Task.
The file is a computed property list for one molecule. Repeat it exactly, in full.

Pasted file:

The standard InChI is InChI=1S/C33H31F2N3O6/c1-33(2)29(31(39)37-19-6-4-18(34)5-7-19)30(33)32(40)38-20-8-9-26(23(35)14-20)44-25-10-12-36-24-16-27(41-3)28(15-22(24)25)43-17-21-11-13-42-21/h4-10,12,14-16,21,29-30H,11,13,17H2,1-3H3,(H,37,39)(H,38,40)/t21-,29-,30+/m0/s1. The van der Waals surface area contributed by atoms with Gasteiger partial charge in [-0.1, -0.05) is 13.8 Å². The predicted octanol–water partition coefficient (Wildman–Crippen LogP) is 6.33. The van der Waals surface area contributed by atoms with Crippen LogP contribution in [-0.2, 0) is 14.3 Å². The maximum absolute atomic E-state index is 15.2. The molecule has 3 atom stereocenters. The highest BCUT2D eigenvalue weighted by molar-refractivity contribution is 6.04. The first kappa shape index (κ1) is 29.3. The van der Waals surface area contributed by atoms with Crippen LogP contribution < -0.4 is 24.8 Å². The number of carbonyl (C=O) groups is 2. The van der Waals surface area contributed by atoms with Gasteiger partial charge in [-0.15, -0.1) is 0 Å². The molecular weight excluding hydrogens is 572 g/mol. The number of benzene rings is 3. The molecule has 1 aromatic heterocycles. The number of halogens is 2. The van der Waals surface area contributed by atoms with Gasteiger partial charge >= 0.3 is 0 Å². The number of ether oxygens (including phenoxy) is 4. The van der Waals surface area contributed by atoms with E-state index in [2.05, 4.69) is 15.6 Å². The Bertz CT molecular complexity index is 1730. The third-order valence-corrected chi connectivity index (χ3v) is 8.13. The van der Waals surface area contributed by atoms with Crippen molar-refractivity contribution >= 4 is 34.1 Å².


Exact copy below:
The standard InChI is InChI=1S/C33H31F2N3O6/c1-33(2)29(31(39)37-19-6-4-18(34)5-7-19)30(33)32(40)38-20-8-9-26(23(35)14-20)44-25-10-12-36-24-16-27(41-3)28(15-22(24)25)43-17-21-11-13-42-21/h4-10,12,14-16,21,29-30H,11,13,17H2,1-3H3,(H,37,39)(H,38,40)/t21-,29-,30+/m0/s1. The van der Waals surface area contributed by atoms with Gasteiger partial charge in [-0.1, -0.05) is 13.8 Å². The predicted octanol–water partition coefficient (Wildman–Crippen LogP) is 6.33. The van der Waals surface area contributed by atoms with Crippen LogP contribution in [-0.2, 0) is 14.3 Å². The maximum absolute atomic E-state index is 15.2. The molecule has 3 atom stereocenters. The highest BCUT2D eigenvalue weighted by molar-refractivity contribution is 6.04. The first kappa shape index (κ1) is 29.3. The van der Waals surface area contributed by atoms with Crippen LogP contribution < -0.4 is 24.8 Å². The number of carbonyl (C=O) groups is 2. The van der Waals surface area contributed by atoms with Gasteiger partial charge in [-0.15, -0.1) is 0 Å². The molecular weight excluding hydrogens is 572 g/mol. The number of benzene rings is 3. The molecule has 1 aromatic heterocycles. The number of halogens is 2. The van der Waals surface area contributed by atoms with Gasteiger partial charge >= 0.3 is 0 Å². The number of ether oxygens (including phenoxy) is 4. The van der Waals surface area contributed by atoms with E-state index in [2.05, 4.69) is 15.6 Å². The Bertz CT molecular complexity index is 1730. The third-order valence-corrected chi connectivity index (χ3v) is 8.13. The van der Waals surface area contributed by atoms with Crippen molar-refractivity contribution >= 4 is 34.1 Å².